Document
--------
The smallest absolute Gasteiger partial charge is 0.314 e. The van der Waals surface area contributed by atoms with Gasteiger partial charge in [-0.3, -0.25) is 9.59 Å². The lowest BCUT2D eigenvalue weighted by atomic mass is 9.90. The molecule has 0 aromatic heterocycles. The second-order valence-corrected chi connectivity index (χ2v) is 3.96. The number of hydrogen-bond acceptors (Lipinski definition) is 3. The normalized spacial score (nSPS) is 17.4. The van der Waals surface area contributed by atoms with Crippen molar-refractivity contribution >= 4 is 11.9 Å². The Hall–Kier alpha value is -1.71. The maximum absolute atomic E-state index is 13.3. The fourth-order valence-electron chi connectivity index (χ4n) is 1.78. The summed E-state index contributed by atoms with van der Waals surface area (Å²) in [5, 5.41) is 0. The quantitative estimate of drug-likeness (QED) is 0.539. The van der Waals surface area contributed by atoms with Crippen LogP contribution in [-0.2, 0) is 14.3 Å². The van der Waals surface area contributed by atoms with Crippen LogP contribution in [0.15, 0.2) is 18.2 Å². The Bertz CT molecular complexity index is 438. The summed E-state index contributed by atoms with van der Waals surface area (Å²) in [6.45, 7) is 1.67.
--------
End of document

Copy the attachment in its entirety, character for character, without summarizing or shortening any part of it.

The smallest absolute Gasteiger partial charge is 0.314 e. The van der Waals surface area contributed by atoms with Gasteiger partial charge in [-0.3, -0.25) is 9.59 Å². The lowest BCUT2D eigenvalue weighted by atomic mass is 9.90. The molecule has 0 aromatic heterocycles. The second-order valence-corrected chi connectivity index (χ2v) is 3.96. The number of hydrogen-bond acceptors (Lipinski definition) is 3. The normalized spacial score (nSPS) is 17.4. The van der Waals surface area contributed by atoms with Crippen molar-refractivity contribution >= 4 is 11.9 Å². The Hall–Kier alpha value is -1.71. The maximum absolute atomic E-state index is 13.3. The fourth-order valence-electron chi connectivity index (χ4n) is 1.78. The summed E-state index contributed by atoms with van der Waals surface area (Å²) in [5, 5.41) is 0. The quantitative estimate of drug-likeness (QED) is 0.539. The van der Waals surface area contributed by atoms with Crippen LogP contribution in [-0.2, 0) is 14.3 Å². The van der Waals surface area contributed by atoms with Crippen LogP contribution in [0.15, 0.2) is 18.2 Å². The Bertz CT molecular complexity index is 438. The summed E-state index contributed by atoms with van der Waals surface area (Å²) in [6.45, 7) is 1.67.